The COVID-19 pandemic has affected not only the physical health of some people, but also their mental health.
Among those who may be particularly affected are people who have had to adjust their education to adapt to the pandemic.
That is why SUNY universities are now working to provide assistance to anyone in need. Chancellor Jim Malatras announced that the university system is investing $ 24 million in mental health and wellness services for students.
The funds will be used to train resident staff in identifying warning signs, expanding the crisis text line and peer hotlines, and creating safe spaces for students.
Malatras says it’s the biggest investment in student mental health in sunny history.
“Our students are dealing with a once-in-a-lifetime health crisis, first due to fear of the unknown and being away from family and friends, and now, when we are adjusting to ourselves again, as well as the stress of normalcy. . college, and affects their well-being at a higher rate, “Malatras said in a statement. We cannot expect students to prosper if we cannot be there for them in their time of need. Our students demand additional services and we listen to them. With the support of Senate Majority Leader Schumer, Congressman Muriel, our Congressional delegation, as well as Governor Cuomo and the state legislature to expand our services to students within the state budget, we are providing the help and tools that our students now need to be successful. We know there is more work to be done. There is no one-size-fits-all solution. Mental health needs are highly individualized and must be addressed on a case-by-case basis, but we will use this investment to foster a culture where people are empowered to come from a place of empathy and are armed with the latest technology and information. on mental health and health care issues. “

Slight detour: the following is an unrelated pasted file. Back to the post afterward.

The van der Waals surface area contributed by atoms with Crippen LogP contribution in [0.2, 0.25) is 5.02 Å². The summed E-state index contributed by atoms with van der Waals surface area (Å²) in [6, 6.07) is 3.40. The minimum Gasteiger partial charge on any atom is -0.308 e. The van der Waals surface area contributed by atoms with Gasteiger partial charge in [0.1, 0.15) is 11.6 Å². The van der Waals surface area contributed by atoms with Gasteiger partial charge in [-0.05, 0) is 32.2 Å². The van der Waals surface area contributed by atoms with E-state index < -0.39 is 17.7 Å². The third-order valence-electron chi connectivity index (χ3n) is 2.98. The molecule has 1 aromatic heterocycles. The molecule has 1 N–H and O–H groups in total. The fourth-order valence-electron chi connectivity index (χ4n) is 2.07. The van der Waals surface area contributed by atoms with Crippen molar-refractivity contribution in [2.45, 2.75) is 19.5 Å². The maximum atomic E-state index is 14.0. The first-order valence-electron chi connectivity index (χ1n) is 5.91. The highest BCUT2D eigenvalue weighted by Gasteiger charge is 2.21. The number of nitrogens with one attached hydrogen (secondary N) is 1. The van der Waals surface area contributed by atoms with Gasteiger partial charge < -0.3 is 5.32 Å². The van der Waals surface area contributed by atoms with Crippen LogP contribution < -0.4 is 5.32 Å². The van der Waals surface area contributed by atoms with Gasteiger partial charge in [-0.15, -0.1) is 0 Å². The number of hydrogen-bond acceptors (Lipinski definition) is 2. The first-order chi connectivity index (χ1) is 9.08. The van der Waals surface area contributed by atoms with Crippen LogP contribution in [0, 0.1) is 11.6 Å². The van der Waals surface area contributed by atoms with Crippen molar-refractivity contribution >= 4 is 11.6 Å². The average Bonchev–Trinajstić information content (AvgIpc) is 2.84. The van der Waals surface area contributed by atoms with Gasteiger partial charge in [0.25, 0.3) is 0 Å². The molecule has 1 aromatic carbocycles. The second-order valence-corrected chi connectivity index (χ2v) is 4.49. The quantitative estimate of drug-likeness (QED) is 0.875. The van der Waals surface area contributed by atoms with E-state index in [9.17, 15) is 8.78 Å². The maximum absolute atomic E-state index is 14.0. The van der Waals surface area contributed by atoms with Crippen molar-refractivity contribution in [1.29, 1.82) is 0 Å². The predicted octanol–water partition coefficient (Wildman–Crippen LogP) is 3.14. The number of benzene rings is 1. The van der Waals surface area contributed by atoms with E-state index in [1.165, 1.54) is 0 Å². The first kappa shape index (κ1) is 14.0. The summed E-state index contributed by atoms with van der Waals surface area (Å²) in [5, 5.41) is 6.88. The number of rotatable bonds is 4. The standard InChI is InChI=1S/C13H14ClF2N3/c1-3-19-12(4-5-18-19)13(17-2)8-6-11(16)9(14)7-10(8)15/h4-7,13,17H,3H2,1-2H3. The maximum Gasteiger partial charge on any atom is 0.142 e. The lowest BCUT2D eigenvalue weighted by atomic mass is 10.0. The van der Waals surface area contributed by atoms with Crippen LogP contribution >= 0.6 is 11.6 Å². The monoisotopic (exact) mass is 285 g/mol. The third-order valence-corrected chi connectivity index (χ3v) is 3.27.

Students say it is an important step in removing the stigma of mental health problems.
“When I was in college, it was a big deal,” said Carrie Barnett, a graduate student at the State University of New York at Brockport. “It was difficult to ask for help. Not many people loved her. You would go to your colleagues and tell them: ‘I want to ask for help but I don’t know how.’ “And with all these resources and the support of the big names for us it is really encouraging. Knowing that it is no longer bad to ask for help and that it is no longer scary ”.
This money is in addition to a $ 35 million investment made by the State University of New York campus in mental health resources.